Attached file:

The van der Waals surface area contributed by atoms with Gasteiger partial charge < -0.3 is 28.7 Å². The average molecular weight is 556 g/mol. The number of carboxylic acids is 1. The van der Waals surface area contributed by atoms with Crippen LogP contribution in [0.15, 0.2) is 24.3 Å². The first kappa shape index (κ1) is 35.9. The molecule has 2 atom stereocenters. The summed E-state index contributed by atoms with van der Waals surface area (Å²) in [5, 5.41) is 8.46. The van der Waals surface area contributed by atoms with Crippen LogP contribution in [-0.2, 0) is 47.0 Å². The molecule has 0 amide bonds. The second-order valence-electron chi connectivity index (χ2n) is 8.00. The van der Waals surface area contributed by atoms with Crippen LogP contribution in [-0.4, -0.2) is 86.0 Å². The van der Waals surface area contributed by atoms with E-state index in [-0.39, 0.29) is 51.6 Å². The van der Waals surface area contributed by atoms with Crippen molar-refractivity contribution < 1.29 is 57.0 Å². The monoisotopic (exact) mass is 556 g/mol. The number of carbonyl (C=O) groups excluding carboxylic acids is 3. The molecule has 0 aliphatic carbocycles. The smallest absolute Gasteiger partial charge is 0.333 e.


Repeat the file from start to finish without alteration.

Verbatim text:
The van der Waals surface area contributed by atoms with Gasteiger partial charge < -0.3 is 28.7 Å². The average molecular weight is 556 g/mol. The number of carboxylic acids is 1. The van der Waals surface area contributed by atoms with Crippen LogP contribution in [0.15, 0.2) is 24.3 Å². The first kappa shape index (κ1) is 35.9. The molecule has 2 atom stereocenters. The summed E-state index contributed by atoms with van der Waals surface area (Å²) in [5, 5.41) is 8.46. The van der Waals surface area contributed by atoms with Crippen LogP contribution in [-0.2, 0) is 47.0 Å². The molecule has 0 amide bonds. The second-order valence-electron chi connectivity index (χ2n) is 8.00. The van der Waals surface area contributed by atoms with Crippen LogP contribution in [-0.4, -0.2) is 86.0 Å². The van der Waals surface area contributed by atoms with E-state index in [-0.39, 0.29) is 51.6 Å². The van der Waals surface area contributed by atoms with Crippen molar-refractivity contribution < 1.29 is 57.0 Å². The monoisotopic (exact) mass is 556 g/mol. The number of carbonyl (C=O) groups excluding carboxylic acids is 3. The molecule has 0 aliphatic carbocycles. The smallest absolute Gasteiger partial charge is 0.333 e.